Somalia: Aid agencies have scaled up efforts since the end of August

6 Oct 2011

Dollow, Somalia: Women and children queuing for aid distribution at Kabasa transit centre. Credit: UNHCR/S. Modola
Food and other assistance has reached around two million people in Somalia since famine was declared; security problems are making it hard to deliver aid.

Aid agencies have been able to scale up activities in the last few weeks, despite widespread insecurity and restricted access to people in some parts of the country. The latest reports estimate that around two million people have now received food and other assistance since the famine was declared in July. This is a significant increase since August, when about 1.3 million people were receiving.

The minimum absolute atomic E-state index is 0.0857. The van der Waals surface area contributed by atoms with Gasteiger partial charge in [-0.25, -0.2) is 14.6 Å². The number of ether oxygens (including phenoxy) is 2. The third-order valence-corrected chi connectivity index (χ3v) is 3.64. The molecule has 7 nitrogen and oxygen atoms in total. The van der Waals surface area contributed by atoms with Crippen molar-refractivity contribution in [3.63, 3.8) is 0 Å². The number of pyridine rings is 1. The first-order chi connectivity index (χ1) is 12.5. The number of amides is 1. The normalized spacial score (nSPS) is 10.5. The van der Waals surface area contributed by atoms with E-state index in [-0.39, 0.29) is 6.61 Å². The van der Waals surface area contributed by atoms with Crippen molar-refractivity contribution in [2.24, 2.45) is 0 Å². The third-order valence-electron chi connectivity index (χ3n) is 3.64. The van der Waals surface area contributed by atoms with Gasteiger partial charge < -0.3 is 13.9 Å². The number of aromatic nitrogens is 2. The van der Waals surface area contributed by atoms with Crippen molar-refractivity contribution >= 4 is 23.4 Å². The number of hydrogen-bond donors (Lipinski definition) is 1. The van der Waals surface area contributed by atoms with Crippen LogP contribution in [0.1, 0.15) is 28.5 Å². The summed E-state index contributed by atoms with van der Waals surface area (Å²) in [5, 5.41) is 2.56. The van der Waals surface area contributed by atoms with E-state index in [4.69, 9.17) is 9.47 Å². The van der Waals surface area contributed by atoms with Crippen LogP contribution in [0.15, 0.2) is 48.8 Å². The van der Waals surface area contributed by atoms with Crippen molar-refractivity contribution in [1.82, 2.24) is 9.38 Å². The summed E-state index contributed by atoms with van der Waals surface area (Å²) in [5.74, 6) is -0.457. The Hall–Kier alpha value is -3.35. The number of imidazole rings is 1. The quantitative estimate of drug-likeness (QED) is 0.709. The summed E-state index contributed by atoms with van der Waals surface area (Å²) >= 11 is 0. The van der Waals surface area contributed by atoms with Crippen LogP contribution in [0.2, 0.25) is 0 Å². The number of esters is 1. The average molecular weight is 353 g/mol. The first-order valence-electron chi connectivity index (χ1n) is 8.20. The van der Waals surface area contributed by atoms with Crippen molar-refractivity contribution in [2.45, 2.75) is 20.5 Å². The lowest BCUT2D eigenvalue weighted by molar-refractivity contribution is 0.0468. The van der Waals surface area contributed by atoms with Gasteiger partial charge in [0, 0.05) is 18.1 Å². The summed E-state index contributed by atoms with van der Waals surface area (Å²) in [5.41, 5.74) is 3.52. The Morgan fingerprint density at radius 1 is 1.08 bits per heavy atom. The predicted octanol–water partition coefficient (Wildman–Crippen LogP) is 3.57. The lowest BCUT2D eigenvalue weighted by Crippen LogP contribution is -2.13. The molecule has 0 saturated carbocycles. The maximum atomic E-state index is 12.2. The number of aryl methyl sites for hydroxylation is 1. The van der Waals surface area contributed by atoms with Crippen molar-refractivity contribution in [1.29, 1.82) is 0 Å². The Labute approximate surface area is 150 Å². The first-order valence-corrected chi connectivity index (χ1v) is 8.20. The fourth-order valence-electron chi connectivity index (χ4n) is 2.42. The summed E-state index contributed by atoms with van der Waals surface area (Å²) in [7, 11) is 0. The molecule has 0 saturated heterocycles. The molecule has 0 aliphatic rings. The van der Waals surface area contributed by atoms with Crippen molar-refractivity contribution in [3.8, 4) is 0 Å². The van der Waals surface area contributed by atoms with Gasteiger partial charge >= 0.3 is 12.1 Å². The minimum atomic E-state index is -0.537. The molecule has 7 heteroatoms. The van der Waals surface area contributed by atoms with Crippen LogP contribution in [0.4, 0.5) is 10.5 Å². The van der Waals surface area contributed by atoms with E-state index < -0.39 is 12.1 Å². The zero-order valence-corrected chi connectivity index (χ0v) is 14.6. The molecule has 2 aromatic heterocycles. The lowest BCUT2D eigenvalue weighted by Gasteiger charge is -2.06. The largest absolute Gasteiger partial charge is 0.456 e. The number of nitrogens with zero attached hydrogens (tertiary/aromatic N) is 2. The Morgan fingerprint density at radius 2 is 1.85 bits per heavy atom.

However, despite concerted efforts, significant humanitarian needs remain throughout the country. The Food Security and Nutrition Analysis Unit (FSNAU) says that some four million people remain in crisis, and three quarters of them are in southern Somalia.

There are 450,000 malnourished children in Somalia, 190,000 of whom are suffering severe acute malnutrition. The October rains, while welcome for crops and livestock, also threaten to fuel the spread of water-borne diseases like cholera. People are already weakened by conflict and famine.

To prevent them from dying of disease, health partners aim to help 2.6 million people access basic health care services. An emergency measles vaccination campaign is currently underway, targeting 2.3 million children in the accessible regions of south and central Somalia.WHO has also opened a new field hospital to treat Somalis from the Gedo and Bakool regions, near the town of Dollow.

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